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The Lighthouse Center The Lighthouse mental health and wellness clinic Dubai

The LightHouse is a community mental health and wellness clinic providing quality psychological and ... more

The LightHouse is a community mental health and wellness clinic providing quality psychological and psychiatric care to children, adults, couples and families. Located in central Dubai, The LightHouse brings together an international team of licensed psychologists and psychiatrists offering a range of treatments. The LightHouse is also home to the Raymee Grief Centre, which provides free grief support services to anyone living in the UAE. Our modern, friendly clinic is an ideal setting where you’ll feel safe and confident to explore your mental health and emotional issues. Licensed by the Dubai Health Authority, The LightHouse was founded in 2011 by clinical psychologists Dr. Saliha Afridi and Dr. Tara Wyne, whose shared mission and vision is to make the region happier and healthier. less

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Questions & Answers
How to know if it’s ADHD or it’s just a child who gets bored easy?
Anonymous posted in Parenting
Answer

Parents often self-diagnose their children with Attention-Deficit Hyperactivity Disorder (ADHD) and... more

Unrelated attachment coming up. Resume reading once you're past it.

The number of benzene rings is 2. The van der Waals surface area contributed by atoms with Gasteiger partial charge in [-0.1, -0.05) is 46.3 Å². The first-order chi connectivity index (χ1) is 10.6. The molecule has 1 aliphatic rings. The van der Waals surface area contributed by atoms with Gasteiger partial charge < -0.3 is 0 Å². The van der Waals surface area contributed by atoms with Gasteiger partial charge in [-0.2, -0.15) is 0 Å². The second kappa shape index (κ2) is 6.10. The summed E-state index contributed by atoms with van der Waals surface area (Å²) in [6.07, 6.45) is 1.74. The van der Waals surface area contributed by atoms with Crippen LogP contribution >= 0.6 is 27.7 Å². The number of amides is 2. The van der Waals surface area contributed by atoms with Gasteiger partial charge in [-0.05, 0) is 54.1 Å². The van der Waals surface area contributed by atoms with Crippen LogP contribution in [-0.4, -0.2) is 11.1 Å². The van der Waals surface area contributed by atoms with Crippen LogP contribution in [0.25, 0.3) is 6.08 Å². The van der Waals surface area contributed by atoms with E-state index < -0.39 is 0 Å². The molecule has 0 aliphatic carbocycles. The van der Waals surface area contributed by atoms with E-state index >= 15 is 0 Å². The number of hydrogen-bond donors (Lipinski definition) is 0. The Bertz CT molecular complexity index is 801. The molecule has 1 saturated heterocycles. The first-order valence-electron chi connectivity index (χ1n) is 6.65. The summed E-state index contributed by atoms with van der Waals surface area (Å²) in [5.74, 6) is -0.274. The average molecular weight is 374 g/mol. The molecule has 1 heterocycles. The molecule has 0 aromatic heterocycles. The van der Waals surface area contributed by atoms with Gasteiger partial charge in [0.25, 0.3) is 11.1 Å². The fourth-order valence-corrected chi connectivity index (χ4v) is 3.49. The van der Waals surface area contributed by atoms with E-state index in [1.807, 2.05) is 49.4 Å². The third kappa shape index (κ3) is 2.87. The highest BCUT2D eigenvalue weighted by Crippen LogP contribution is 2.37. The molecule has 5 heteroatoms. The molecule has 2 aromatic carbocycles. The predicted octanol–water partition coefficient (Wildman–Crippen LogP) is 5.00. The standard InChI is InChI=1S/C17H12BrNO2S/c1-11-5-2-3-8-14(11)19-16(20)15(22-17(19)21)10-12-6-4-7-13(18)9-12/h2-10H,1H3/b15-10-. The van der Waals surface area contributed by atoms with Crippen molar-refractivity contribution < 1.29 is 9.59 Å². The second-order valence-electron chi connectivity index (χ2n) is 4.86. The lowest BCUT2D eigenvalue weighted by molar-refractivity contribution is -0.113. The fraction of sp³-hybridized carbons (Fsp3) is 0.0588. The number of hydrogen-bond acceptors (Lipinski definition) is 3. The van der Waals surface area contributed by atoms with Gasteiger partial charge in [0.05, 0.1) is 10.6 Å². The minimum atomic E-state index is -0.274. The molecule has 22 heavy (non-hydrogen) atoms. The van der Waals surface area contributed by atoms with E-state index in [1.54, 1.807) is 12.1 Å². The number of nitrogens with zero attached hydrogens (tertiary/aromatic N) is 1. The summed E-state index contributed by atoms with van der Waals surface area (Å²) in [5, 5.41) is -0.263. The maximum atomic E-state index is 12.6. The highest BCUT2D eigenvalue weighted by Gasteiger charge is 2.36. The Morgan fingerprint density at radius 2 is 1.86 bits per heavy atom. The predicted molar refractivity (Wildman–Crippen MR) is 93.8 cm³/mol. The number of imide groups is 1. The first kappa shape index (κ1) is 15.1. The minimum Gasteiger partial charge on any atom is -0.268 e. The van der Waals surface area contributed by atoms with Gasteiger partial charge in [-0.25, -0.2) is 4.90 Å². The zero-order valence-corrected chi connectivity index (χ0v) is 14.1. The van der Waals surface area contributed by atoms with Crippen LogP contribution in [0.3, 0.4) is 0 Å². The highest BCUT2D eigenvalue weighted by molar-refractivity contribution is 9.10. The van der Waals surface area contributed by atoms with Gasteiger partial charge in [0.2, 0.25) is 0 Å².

Parents often self-diagnose their children with Attention-Deficit Hyperactivity Disorder (ADHD) and while sometimes they may be on the right track, often these behaviors fall within normal variation or developmental differences. Due to the COVID-19 pandemic, children everywhere have been affected by physical distancing and social deprivation. Children have been catapulted into new routines and deprived of familiar social outlets, this ‘new normal’ is not easy and can often lead to a ‘bored’ child. Today, many parents face challenges in managing their child’s activity levels, attention, and emotional regulation and are seeking structure and support, while also keeping up with school and family expectations. Sometimes we must remind ourselves that kids are kids, they are energetic beings, and when deprived of movement breaks and asked to sit for long periods, it can often lead to inattentiveness, hyperactivity, or boredom.   When a child is diagnosed with ADHD, primarily inattentive or primarily hyperactive/impulsive or combined, the diagnosing clinician must complete a detailed assessment and follow specific criteria based on the diagnostic and statistical manual of mental disorders (DSM–5). Boredom is not a symptom of ADHD, however, it is commonly reported by parents of children with ADHD that they often seek increased stimulation when compared to their peers and struggle to find outlets to keep themselves from being bored. Children with ADHD often report that their level of arousal fades faster when compared to their peers, especially when they are engaged in a task that they do not find particularly interesting or lengthy.  As a parent, if your child is displaying prolonged hyperactivity and finds it difficult to focus and pay attention, they may be displaying some signs of ADHD. However, if your child can control their impulses, emotions, and attention levels in some environments, it may be more related to sensory preferences. If you are considered about your child’s behavior, talk to the school and a mental health specialist who can provide insight into your child’s behaviors and discuss the assessment process. Parenting a child with ADHD can be challenging, however, there are lots of supports available to overcome daily barriers and manage symptoms. Early diagnosis and intervention is essential in decreasing the risks of anxiety, depression, and other mental health difficulties that may arise in later childhood. Therapeutic intervention supports children with ADHD to better access the school curriculum, navigate the social world and reach their full potential. less